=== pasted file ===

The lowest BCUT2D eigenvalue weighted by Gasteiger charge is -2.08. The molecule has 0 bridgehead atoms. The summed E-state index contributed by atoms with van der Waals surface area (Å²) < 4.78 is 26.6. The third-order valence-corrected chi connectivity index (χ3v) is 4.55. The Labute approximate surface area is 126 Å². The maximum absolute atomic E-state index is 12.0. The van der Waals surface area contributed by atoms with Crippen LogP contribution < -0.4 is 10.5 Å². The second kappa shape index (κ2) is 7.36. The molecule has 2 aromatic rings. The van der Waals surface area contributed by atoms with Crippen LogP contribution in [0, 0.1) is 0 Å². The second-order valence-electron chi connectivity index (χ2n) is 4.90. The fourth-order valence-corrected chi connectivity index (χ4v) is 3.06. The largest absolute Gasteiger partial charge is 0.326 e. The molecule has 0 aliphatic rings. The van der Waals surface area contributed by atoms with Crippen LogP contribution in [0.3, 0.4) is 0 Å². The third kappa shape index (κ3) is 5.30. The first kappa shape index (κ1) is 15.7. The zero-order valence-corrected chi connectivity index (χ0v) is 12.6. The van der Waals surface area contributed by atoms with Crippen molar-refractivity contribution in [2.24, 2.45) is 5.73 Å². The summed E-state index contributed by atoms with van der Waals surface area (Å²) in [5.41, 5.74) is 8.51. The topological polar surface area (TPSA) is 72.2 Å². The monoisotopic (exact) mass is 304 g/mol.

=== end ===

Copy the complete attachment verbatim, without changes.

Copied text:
The lowest BCUT2D eigenvalue weighted by Gasteiger charge is -2.08. The molecule has 0 bridgehead atoms. The summed E-state index contributed by atoms with van der Waals surface area (Å²) < 4.78 is 26.6. The third-order valence-corrected chi connectivity index (χ3v) is 4.55. The Labute approximate surface area is 126 Å². The maximum absolute atomic E-state index is 12.0. The van der Waals surface area contributed by atoms with Crippen LogP contribution < -0.4 is 10.5 Å². The second kappa shape index (κ2) is 7.36. The molecule has 2 aromatic rings. The van der Waals surface area contributed by atoms with Crippen LogP contribution in [0, 0.1) is 0 Å². The second-order valence-electron chi connectivity index (χ2n) is 4.90. The fourth-order valence-corrected chi connectivity index (χ4v) is 3.06. The largest absolute Gasteiger partial charge is 0.326 e. The molecule has 0 aliphatic rings. The van der Waals surface area contributed by atoms with Crippen LogP contribution in [0.3, 0.4) is 0 Å². The third kappa shape index (κ3) is 5.30. The first kappa shape index (κ1) is 15.7. The zero-order valence-corrected chi connectivity index (χ0v) is 12.6. The van der Waals surface area contributed by atoms with Crippen molar-refractivity contribution in [2.24, 2.45) is 5.73 Å². The summed E-state index contributed by atoms with van der Waals surface area (Å²) in [5.41, 5.74) is 8.51. The topological polar surface area (TPSA) is 72.2 Å². The monoisotopic (exact) mass is 304 g/mol.